Bessarion’s stay of several months in 1440 in Padua was an important addition to his studies. There under the direction of the canon John Selengia of Crete, the newly created cardinal developed his knowledge of Latin and Italian, at the same taking the course of commentary on Aristotle’s doctrine intended for professors. This was Aristotle’s doctrine adapted and interpreted in light of the truths of the Catholic faith. He returned to Rome and began to organize the first meetings of learned Greeks and Latins in his home. In this way he started the so-called Academy of Bessarion where discussions were held in Greek and Latin at the gatherings and critical versions of texts were developed. Bessarion’s first lectures (1441–1444) were intended to be stylistic exercises in the newly learned Latin. These concerned in particular St. Basil the Great’s homiliy De Nativitate Domini and Xenophon’s Memorabilia dedicated to Cardinal Cesarini. Bessarion’s translation of Aristotle’s Metaphysics from between 1447 and 1450 shows that he had then mastered Latin to the highest degree. This is confirmed by Lorenzo Valla’s description of him as author of Elegantiaae latinae lingae. Lorenzo called him “Latinorum Graecissimus, Graecorum Latinissimus”.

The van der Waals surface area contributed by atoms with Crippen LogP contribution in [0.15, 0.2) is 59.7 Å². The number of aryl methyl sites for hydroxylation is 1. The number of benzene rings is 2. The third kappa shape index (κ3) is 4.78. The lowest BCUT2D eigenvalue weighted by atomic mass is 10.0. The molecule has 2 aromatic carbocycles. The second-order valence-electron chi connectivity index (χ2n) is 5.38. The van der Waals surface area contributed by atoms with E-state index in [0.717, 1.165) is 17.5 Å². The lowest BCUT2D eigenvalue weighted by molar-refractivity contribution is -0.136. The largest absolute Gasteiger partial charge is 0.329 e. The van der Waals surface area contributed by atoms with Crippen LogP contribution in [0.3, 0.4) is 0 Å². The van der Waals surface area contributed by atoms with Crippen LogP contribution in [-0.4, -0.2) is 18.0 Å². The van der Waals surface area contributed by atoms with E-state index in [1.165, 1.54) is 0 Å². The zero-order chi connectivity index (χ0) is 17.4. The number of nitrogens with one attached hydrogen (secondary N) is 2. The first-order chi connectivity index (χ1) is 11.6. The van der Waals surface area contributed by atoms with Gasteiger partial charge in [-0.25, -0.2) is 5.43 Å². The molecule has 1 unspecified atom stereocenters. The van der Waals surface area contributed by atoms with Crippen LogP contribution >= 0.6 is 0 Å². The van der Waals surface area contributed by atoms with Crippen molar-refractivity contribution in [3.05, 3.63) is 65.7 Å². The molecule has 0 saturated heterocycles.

Cardinal Bessarion’s work was marked by three great concerns, corresponding to his three great desires. The first is concern about forging religious union, and then making that union permanent. The second was his desire for the political consolidation of the Christian states of Europe into one common front against Islam. The third concern was his desire to join Byzantine culture with the culture of the west. He was convinced that only in this way could it survive. In this light we should interpret his whole body of work in theology, translating, and especially philosophy, and his work as a Maecenas and learned humanist who tried to rescue and protect if possible the entire literary heritage, especially the Greek heritage. For this reason he donated his own library, which contained the greatest collection of manuscripts in Europe at the time (around 900 codices, many of which were written by his own hand), to the Library of St. Mark in Venice, with the condition that all Greeks should have access to it. Professors of the University of Padua also used the library. Aldus Manutius’s famous edition was based on these collections, and this greatly accelerated the development of humanism in the west.